Age and gender effects on 1,25-dihydroxyvitamin D3-regulated gene expression

Julie A. Johnson, Matthew J. Beckman, Angela Pansini-Porta, Sylvia Christakos, M. Elizabeth Bruns, Donald C. Beitz, Ronald L. Horst, Timothy A. Reinhardt

Research output: Contribution to journalArticlepeer-review

28 Scopus citations

Abstract

Several factors involved in regulation of bone mineral metabolism were compared in male and female Fischer 344 rats of different ages (1, 2.5, 6, and 18 months). Plasma 1,25-(OH)2D3 concentrations decreased with age in rats of both genders. Abundance of calbindin-D28K and its mRNA in kidney and calbindin-D9K and its mRNA in duodenum also decreased with age in both male and female rats. Renal 24-hydroxylase activity and 24-hydroxylase mRNA content were elevated significantly in 18-month-old males and females, compared with younger ages. These data suggest that increased renal catabolism of 1,25-(OH)2D3 may be responsible for low plasma 1,25-(OH)2D3 concentrations observed in older animals. Plasma PTH and 1,25-(OH)2D3 concentrations, renal 24-hydroxylase enzyme activity and 24-hydroxylase mRNA content, duodenal 24-hydroxylase mRNA abundance, and duodenal calbindin-D9K and calbindin-D9K mRNA content were greater in males than in females at 2.5 months of age. Lower plasma 1,25-(OH)2D3 concentrations in females seem to explain observed gender differences in expression of 1,25-(OH)2D3-stimulated genes. The combined effects of these gender differences at ages when peak bone density is being developed may contribute to the greater incidence of osteoporosis in females than in males.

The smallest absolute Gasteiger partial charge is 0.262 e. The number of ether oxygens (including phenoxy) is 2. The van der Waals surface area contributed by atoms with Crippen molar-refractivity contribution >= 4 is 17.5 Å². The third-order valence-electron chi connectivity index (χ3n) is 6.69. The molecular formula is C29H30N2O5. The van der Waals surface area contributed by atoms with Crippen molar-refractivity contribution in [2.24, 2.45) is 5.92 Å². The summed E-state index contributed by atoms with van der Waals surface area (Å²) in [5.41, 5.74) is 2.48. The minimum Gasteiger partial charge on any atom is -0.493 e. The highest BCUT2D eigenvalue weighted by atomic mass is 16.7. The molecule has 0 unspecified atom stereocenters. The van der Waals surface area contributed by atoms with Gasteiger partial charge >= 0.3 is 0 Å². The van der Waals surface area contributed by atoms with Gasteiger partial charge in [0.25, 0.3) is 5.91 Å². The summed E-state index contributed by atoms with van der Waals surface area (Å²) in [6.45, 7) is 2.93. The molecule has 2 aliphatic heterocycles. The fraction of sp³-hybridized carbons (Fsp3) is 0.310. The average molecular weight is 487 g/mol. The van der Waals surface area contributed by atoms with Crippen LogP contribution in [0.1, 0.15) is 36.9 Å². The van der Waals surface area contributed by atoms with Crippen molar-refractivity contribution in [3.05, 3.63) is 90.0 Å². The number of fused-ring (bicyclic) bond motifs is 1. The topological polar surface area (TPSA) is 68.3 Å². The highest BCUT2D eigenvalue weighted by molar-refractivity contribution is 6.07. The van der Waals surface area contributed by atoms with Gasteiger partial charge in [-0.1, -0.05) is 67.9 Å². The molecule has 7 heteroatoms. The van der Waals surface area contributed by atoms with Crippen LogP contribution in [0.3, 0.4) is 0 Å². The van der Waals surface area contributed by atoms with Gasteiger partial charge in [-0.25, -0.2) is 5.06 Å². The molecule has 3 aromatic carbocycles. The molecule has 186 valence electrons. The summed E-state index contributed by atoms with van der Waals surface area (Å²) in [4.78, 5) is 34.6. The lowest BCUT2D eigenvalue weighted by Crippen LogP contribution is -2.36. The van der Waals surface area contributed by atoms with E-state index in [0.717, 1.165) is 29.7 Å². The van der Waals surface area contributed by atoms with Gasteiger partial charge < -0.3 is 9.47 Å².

Original languageEnglish (US)
Pages (from-to)631-643
Number of pages13
JournalExperimental Gerontology
Volume30
Issue number6
DOIs
StatePublished - Jan 1 1995

All Science Journal Classification (ASJC) codes

  • Biochemistry
  • Aging
  • Molecular Biology
  • Genetics
  • Endocrinology
  • Cell Biology

Keywords

  • 1
  • 25(OH)D-24-hydroxylase
  • 25-dihydroxyvitamin D
  • PTH
  • aging
  • calbindin-D
  • calbindin-D
  • female
  • gender differences
  • rats
  • vitamin D receptor

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